The Globe and Mail

Go to the Globe and Mail homepage

Jump to main navigationJump to main content

Peter MacKay, Minister of Justice and Attorney General of Canada, takes part in a press conference in the House of Commons foyer on Parliament Hill in Ottawa on Monday, Nov. 25, 2013. The Conservative government and Mr. MacKay have reintroduced controversial elements of cyber-snooping Bill C-30 as part of the anti-cyberbullying Bill C-13
Peter MacKay, Minister of Justice and Attorney General of Canada, takes part in a press conference in the House of Commons foyer on Parliament Hill in Ottawa on Monday, Nov. 25, 2013. The Conservative government and Mr. MacKay have reintroduced controversial elements of cyber-snooping Bill C-30 as part of the anti-cyberbullying Bill C-13
(Sean Kilpatrick/THE CANADIAN PRESS)

Tories’ 'high risk' law fuels prejudice for mental illness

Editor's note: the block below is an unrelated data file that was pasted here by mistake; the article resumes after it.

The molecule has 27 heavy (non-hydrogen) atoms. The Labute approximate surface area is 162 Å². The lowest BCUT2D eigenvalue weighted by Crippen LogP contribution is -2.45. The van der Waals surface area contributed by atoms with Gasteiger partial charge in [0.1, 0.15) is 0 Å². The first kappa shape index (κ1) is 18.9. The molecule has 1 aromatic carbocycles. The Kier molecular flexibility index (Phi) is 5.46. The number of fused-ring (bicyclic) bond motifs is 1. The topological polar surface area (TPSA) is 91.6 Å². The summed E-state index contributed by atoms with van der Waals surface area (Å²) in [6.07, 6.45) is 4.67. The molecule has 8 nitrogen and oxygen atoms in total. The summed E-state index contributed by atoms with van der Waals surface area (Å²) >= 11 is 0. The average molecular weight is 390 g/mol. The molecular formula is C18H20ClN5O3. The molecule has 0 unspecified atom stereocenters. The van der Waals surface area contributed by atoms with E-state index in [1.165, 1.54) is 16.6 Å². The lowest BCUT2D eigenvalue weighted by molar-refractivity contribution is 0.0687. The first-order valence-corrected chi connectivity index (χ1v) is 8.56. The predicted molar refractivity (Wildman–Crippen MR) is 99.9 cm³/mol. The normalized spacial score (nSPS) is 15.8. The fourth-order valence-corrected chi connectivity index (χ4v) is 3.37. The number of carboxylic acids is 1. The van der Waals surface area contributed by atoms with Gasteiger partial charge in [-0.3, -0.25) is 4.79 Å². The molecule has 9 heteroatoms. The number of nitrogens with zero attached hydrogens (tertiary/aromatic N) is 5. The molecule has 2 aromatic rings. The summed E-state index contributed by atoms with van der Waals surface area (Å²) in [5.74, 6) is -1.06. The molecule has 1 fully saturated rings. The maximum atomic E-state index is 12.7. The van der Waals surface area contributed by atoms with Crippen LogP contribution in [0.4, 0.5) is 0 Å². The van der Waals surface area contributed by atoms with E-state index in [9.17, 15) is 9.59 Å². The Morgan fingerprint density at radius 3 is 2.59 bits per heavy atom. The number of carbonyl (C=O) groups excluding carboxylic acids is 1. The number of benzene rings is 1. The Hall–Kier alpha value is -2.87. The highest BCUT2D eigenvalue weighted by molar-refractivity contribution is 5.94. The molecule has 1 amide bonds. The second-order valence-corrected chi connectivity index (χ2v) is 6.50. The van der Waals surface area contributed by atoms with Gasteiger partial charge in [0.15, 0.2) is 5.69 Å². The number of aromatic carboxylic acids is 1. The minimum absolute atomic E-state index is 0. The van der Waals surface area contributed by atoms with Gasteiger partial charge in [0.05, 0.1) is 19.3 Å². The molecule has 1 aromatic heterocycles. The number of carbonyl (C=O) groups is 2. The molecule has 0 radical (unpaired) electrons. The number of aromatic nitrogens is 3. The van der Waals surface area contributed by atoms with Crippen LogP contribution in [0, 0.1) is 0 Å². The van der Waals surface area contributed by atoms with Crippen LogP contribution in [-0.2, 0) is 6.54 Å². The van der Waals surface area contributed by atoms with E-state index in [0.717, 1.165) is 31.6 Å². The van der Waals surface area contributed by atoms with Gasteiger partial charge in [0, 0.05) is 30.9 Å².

The Conservative government is re-introducing the Not Criminally Responsible Reform Act.

The proposed legislation has two principal provisions:

  • 1. It would allow for psychiatric patients who have been judged not criminally responsible (NCR) for actions that would otherwise be considered criminal acts to be labelled “high risk” to delay or prevent their discharge from treatment;
  • 2. It would allow for victims and their families to oppose the release of these patients and to be informed of their whereabouts when they are released.

Or, if you prefer the more formal and loaded language of Bill C-14 itself : “This enactment amends the mental disorder regime in the Criminal Code and the National Defence Act to specify that the paramount consideration in the decision-making process is the safety of the public and to create a scheme for finding that certain persons who have been found not criminally responsible on account of mental disorder are high-risk accused. It also enhances the involvement of victims in the regime and makes procedural and technical amendments.”